Interior design trends to try this year… and some to ditch

The new year brings in a mood of reassessment and renewal – and, when it comes to our homes, perhaps a desire to refresh a room that isn’t working.

As we move into a new decade, there are certain looks that are starting to feel a little passé, and others that might come to define home style in the first few years of the 2020s. So, if you’re planning on redecorating a room or just replacing a piece of furniture, here’s what’s likely to be consigned to the 2010s in style terms, and what’s on the radar for the decade ahead.

Forget: grey walls, Get: green walls

Grey has been the standout paint colour that has defined the past decade, it’s incredibly versatile and works with most other colours. For that reason, it’s too soon to say that it’s over. But as with anything that saturates the market so completely, it’s being phased out in favour of other colours that offer a new look.

Warmer shades such as pink, peach and oatmeal have been gradually replacing grey as the choice for a more neutral palette, but trend forecasters are predicting a move towards pale green. It ties in with the current preoccupation with nature and plants, and offers a calm counterpoint to a turbulent outside world.

Forget: all-white bathroom suites, Get: a statement bathroom

Ten years ago, the all-white, marble-tiled, spa-like bathroom was all the rage; but both bright colour and edgy darker tones are gradually making their way in. It started with the taps, which went from chrome to brass to black over the past decade, and now there are taps, tiles, baths and basins in all sorts of shades. Coloured bathroom suites can look spectacular, but they tend to be on the expensive side.

A more affordable way to get the look is with a colourful vinyl wallpaper, or tiles. Alternatively, stick with the white theme, but add edge with black accents in brassware and shower screens.

Forget: safe kitchens, Get: bold units and two-tone schemes

As with bathrooms, kitchens have gone through a decidedly neutral phase and, in many homes, they still are, with white remaining the most popular choice. The kitchen is usually the most expensive room in the house, and the one where we’re more likely to want to play it safe to ensure longevity – which makes it even more revealing that kitchen suppliers are reporting a definite increase in demand for punchier styles.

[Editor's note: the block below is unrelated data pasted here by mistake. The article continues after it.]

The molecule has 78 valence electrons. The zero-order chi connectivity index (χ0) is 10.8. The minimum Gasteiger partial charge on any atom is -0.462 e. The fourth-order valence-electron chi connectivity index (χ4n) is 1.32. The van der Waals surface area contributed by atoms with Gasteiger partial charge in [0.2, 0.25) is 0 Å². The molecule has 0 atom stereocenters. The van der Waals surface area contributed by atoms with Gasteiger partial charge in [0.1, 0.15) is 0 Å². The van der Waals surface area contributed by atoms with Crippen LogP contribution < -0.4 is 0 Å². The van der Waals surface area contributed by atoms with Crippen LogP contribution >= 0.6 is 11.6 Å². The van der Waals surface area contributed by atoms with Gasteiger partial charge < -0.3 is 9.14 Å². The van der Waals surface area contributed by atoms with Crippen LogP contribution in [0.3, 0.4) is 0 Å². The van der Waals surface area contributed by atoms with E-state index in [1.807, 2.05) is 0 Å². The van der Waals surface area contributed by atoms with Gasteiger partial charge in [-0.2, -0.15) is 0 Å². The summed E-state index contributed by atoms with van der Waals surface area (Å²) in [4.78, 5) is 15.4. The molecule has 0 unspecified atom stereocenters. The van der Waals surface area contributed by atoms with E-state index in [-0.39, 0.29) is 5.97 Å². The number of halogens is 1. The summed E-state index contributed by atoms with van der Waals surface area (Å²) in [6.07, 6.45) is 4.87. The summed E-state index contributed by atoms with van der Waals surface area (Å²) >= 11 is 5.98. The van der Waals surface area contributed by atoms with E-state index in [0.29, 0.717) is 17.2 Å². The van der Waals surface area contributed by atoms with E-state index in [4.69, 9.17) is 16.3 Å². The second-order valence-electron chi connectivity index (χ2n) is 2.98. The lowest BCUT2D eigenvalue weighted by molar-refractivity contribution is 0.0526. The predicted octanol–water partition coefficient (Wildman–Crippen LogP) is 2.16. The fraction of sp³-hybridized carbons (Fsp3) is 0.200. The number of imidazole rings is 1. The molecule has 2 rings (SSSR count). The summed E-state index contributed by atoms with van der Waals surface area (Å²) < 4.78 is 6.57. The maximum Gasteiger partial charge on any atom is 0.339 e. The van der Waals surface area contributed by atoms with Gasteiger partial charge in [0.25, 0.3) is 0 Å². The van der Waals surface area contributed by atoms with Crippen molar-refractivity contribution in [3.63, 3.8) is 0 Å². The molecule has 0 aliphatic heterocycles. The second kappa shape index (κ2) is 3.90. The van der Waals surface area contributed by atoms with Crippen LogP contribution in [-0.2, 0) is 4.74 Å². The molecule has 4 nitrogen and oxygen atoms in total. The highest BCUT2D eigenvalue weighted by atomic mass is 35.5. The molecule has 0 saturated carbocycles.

The home-interest website Houzz (houzz.co.uk) has seen an uplift in its users posting pictures of kitchen cabinets in blues and greens, and one of the rising search terms used on the site last year was, somewhat surprisingly, “yellow kitchens”. Similarly, kitchen companies Plain English (plainenglishdesign.co.uk) and Kitchen Makers (burbidgekitchenmakers.co.uk) are both championing a two-tone (or even three-tone) look, with different colours used on eye-level units, base?level units and free-standing kitchen islands.

Biophilia – surrounding oneself with nature and natural materials in order to feel a connection with the outside world – has come to the fore in interiors this year, and it’s a trend that is set to continue into the next decade as we increasingly ditch the plastic in favour of more sustainable materials. The rattan trend has been one example of this – rattan offering an inexpensive and lightweight alternative to synthetic furniture.

Raw wooden surfaces, whether on tables, chairs or kitchen cabinets, are also taking over from their high-gloss counterparts that were previously so popular. Antique and vintage furniture, particularly in darker-toned woods, is a trend that looks set to grow as we increasingly reject the cheap, disposable pieces that were popular 10 years ago and seek to reuse and repurpose what already exists – a movement that can only be a good thing both for the planet and for our homes.

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